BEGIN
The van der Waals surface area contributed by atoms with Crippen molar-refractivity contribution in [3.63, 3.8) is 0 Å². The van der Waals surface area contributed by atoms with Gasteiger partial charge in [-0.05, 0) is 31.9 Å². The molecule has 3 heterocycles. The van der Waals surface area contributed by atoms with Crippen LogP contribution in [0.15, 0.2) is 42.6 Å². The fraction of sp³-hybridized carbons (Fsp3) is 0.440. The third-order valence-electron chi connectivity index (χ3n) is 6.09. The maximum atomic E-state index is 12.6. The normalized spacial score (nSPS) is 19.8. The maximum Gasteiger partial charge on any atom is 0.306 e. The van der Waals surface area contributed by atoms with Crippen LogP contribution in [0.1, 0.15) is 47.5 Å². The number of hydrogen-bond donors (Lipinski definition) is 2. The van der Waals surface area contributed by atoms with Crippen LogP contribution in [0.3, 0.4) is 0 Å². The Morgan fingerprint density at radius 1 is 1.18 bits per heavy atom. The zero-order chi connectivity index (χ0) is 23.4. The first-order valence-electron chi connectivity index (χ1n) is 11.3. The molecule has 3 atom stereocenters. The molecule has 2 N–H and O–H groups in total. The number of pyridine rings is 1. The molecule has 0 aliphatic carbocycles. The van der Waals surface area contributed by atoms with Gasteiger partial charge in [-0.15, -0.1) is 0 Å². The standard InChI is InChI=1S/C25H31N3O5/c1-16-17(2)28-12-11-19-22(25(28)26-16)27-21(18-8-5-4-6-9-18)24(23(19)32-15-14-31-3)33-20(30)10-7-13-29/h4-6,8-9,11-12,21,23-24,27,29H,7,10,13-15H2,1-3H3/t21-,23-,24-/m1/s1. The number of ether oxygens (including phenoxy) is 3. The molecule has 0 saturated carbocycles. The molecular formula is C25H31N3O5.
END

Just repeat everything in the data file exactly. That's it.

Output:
The van der Waals surface area contributed by atoms with Crippen molar-refractivity contribution in [3.63, 3.8) is 0 Å². The van der Waals surface area contributed by atoms with Gasteiger partial charge in [-0.05, 0) is 31.9 Å². The molecule has 3 heterocycles. The van der Waals surface area contributed by atoms with Crippen LogP contribution in [0.15, 0.2) is 42.6 Å². The fraction of sp³-hybridized carbons (Fsp3) is 0.440. The third-order valence-electron chi connectivity index (χ3n) is 6.09. The maximum atomic E-state index is 12.6. The normalized spacial score (nSPS) is 19.8. The maximum Gasteiger partial charge on any atom is 0.306 e. The van der Waals surface area contributed by atoms with Crippen LogP contribution in [0.1, 0.15) is 47.5 Å². The number of hydrogen-bond donors (Lipinski definition) is 2. The van der Waals surface area contributed by atoms with Crippen LogP contribution in [0.3, 0.4) is 0 Å². The Morgan fingerprint density at radius 1 is 1.18 bits per heavy atom. The zero-order chi connectivity index (χ0) is 23.4. The first-order valence-electron chi connectivity index (χ1n) is 11.3. The molecule has 3 atom stereocenters. The molecule has 2 N–H and O–H groups in total. The number of pyridine rings is 1. The molecule has 0 aliphatic carbocycles. The van der Waals surface area contributed by atoms with Gasteiger partial charge in [-0.15, -0.1) is 0 Å². The standard InChI is InChI=1S/C25H31N3O5/c1-16-17(2)28-12-11-19-22(25(28)26-16)27-21(18-8-5-4-6-9-18)24(23(19)32-15-14-31-3)33-20(30)10-7-13-29/h4-6,8-9,11-12,21,23-24,27,29H,7,10,13-15H2,1-3H3/t21-,23-,24-/m1/s1. The number of ether oxygens (including phenoxy) is 3. The molecule has 0 saturated carbocycles. The molecular formula is C25H31N3O5.